While the Triton 500’s display is impressive, its audio quality isn’t quite as remarkable. Even at maximum volume, the bottom-firing stereo speakers aren’t quite loud enough. That being said, the stereo separation is really good: I can clearly differentiate between the left and right channels.
Speaking of which, the system noise of the Triton 500 is reasonably good too. In heated gaming sessions, the laptop does make itself heard, but it’s not all thatunpleasant. With headphones on, I can barely hear the fans spinning up.
When it comes to thermals, the Triton 500 does a respectable job for a thin gaming laptop. Under prolonged gaming sessions, the GPU went up to 75°C, while the CPU got up to 91°C. The CPU temperature certainly isn’t ideal, but it’s not in critical territory either. Nonetheless, no matter how hot the laptop got, the palm rest area stayed cool.
All in all, I thoroughly enjoyed using the Triton 500 as a gaming laptop and my daily driver. It has very good battery life for a gaming laptop, and I can’t get enough of that fantastic display. Its input devices are above average too.
Powered by an Intel Core i5-8300H processor paired with 16GB of RAM and an Nvidia GeForce RTX 2060 GPU, the Triton 500 is a very capable gaming machine. Without a doubt it is powerful enough to serve as a productivity-focused laptop, and it can run most – if not all – modern games with good frame rates as well.
I tested a number of games with the Triton 500, and even at maxed out graphics settings, the games ran very well. See for yourself with the table below.
|Games (Maxed Out Settings @ 1080p)||Average FPS|
|Sekiro: Shadows Die Twice||59.68|
It’s worth noting that both Sekiro and Witcher 3 are locked at 60fps, which is why the average frame rates on these two games are not quite as high as the others. Considering the fact that all these games were running at maxed out graphics settings, these are very good numbers.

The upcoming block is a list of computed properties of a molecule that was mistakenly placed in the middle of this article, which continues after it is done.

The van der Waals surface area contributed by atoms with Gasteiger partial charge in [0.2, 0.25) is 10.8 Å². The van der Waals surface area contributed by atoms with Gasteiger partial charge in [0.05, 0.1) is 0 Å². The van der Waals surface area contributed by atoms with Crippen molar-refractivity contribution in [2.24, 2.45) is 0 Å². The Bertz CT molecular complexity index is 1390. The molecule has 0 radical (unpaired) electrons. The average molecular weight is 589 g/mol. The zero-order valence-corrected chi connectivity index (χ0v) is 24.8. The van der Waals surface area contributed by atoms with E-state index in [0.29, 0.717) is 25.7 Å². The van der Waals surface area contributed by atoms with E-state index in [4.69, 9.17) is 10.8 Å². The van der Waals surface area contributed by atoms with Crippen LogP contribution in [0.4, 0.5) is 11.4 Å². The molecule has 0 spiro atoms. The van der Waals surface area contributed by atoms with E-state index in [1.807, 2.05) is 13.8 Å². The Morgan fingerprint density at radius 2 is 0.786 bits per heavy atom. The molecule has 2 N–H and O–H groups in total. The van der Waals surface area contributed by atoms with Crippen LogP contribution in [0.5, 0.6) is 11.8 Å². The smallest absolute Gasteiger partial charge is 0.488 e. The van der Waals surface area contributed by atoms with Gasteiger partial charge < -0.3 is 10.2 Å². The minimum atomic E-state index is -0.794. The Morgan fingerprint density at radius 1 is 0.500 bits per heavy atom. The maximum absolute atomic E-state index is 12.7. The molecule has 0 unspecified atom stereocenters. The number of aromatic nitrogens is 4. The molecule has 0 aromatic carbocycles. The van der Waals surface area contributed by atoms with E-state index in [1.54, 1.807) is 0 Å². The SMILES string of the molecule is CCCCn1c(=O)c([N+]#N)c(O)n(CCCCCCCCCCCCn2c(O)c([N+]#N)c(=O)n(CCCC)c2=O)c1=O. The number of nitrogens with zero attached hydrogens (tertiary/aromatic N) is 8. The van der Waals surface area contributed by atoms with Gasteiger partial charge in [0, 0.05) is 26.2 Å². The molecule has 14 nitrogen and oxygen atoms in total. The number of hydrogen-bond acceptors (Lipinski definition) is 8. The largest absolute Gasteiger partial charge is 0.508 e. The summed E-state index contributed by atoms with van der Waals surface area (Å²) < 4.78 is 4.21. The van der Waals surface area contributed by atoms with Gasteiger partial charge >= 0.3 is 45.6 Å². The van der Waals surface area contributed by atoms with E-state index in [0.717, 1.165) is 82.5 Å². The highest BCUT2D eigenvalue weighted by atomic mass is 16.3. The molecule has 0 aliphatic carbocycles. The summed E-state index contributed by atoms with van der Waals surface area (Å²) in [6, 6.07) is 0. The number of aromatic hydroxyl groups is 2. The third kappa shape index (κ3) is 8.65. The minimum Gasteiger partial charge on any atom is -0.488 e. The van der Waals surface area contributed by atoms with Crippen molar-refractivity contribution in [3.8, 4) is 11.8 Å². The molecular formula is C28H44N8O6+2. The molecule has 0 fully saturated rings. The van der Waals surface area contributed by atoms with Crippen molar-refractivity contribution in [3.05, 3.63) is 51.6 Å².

Sure, the RTX 2060 can’t quite make full use of the Triton 500’s fast 144Hz display, but these are very playable frame rates. Rest assured, you are getting very good performance level with the Core i5 CPU and RTX 2060 GPU, especially if you take into account the price to performance ratio.
There are three different variants of the Triton 500 in Malaysia, and the one right here is the most affordable one, which retails at RM6,799. Recently, however, Acer refreshed the Triton 500 with Intel’s 9th generation processors.
Instead of this review unit’s Core-i5-8300H processor, the newer model ships with a slightly faster Core i5-9300H chip. That being said, the updated Triton 500 also costs more at RM6,999. Nonetheless, at this price point, this gaming laptop has a number of noteworthy competition.
MSI GS65 Stealth
Much like the Triton 500, the MSI GS65 Stealth is a thin and light gaming laptop. In fact, it is ever so slightly smaller than the Triton 500, and it also measures only 17.9mm thin. To top it off, it is also a tad lighter, tipping the scales at 1.9kg.
Other specifications of the GS65 Stealth are very impressive too, which include a higher-end Core i7-9750H processor paired with 16GB of RAM, an RTX 2060 GPU, a whopping 1TB PCIe NVMe SSD, as well as an even faster 240Hz 15.6-inch 1080p display.
But all of that power comes at a very dear price: the GS65 Stealth costs RM9,999. That’s RM3,200 more than the Triton 500, and the latter still offers an equally thin and light chassis with only slightly less power and half the SSD storage – 512GB of space is still plenty.
Asus ROG Strix Hero II
If you can live with a slightly thicker and heavier gaming laptop, the Asus ROG Strix Hero II is a good alternative to the Triton 500. Although it measures 26.1mm thick and weighs 2.4kg, it still has a sleek-looking design with small screen bezels.
Plus, the Strix Hero II also comes with a 15.6-inch 1080p IPS display with 144Hz refresh rate, a faster Core i7-8750H processor (albeit only paired with 8GB of RAM), an RTX 2060 GPU, and a 512GB PCIe NVMe SSD. How much does it cost? RM6,499. That’s right, it’s slightly more affordable than Acer’s offering.
Opting for the Triton 500, however, will get you a sleeker gaming machine. Its Core i5-8300H processor isn’t quite as powerful, but you’re getting 16GB of RAM in exchange, as well as a lighter, thinner, and more compact gaming laptop.
The Acer Predator Triton 500 is a fantastic thin and light premium gaming laptop that strikes a very good balance between price and performance. Yes, the RM6,799 price tag doesn’t make it a particularly affordable gaming laptop, but considering its feature set, you’re getting a lot of value for your money here.
If you want a powerful gaming laptop that you can carry around easily, the Triton 500 is a very attractive option. On top of that, it can even serve as a very good productivity laptop with its remarkably good input devices and battery life – not many gaming laptops can offer what the Triton 500 does.